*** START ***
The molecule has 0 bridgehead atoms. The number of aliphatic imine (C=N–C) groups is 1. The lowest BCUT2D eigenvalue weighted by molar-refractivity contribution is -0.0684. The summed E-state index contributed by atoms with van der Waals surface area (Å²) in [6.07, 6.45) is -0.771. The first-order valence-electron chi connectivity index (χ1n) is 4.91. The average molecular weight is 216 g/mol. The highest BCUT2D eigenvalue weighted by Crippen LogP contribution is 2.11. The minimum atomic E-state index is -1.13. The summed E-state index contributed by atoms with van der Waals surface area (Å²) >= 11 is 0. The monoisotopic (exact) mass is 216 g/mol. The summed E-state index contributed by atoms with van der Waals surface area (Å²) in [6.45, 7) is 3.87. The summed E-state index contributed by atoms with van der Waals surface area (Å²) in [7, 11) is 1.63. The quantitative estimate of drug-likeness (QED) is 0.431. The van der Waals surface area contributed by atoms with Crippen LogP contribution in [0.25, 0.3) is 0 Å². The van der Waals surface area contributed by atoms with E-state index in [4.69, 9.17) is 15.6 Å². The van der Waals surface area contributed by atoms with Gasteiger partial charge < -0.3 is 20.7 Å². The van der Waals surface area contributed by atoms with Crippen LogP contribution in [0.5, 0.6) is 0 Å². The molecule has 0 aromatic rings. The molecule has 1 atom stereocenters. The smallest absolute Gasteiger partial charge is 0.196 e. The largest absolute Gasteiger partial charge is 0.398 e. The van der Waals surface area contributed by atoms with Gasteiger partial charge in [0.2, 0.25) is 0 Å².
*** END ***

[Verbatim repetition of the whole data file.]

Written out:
The molecule has 0 bridgehead atoms. The number of aliphatic imine (C=N–C) groups is 1. The lowest BCUT2D eigenvalue weighted by molar-refractivity contribution is -0.0684. The summed E-state index contributed by atoms with van der Waals surface area (Å²) in [6.07, 6.45) is -0.771. The first-order valence-electron chi connectivity index (χ1n) is 4.91. The average molecular weight is 216 g/mol. The highest BCUT2D eigenvalue weighted by Crippen LogP contribution is 2.11. The minimum atomic E-state index is -1.13. The summed E-state index contributed by atoms with van der Waals surface area (Å²) >= 11 is 0. The monoisotopic (exact) mass is 216 g/mol. The summed E-state index contributed by atoms with van der Waals surface area (Å²) in [6.45, 7) is 3.87. The summed E-state index contributed by atoms with van der Waals surface area (Å²) in [7, 11) is 1.63. The quantitative estimate of drug-likeness (QED) is 0.431. The van der Waals surface area contributed by atoms with Crippen LogP contribution in [0.25, 0.3) is 0 Å². The van der Waals surface area contributed by atoms with E-state index in [4.69, 9.17) is 15.6 Å². The van der Waals surface area contributed by atoms with Gasteiger partial charge < -0.3 is 20.7 Å². The van der Waals surface area contributed by atoms with Crippen LogP contribution in [0.5, 0.6) is 0 Å². The molecule has 0 aromatic rings. The molecule has 1 atom stereocenters. The smallest absolute Gasteiger partial charge is 0.196 e. The largest absolute Gasteiger partial charge is 0.398 e. The van der Waals surface area contributed by atoms with Gasteiger partial charge in [0.2, 0.25) is 0 Å².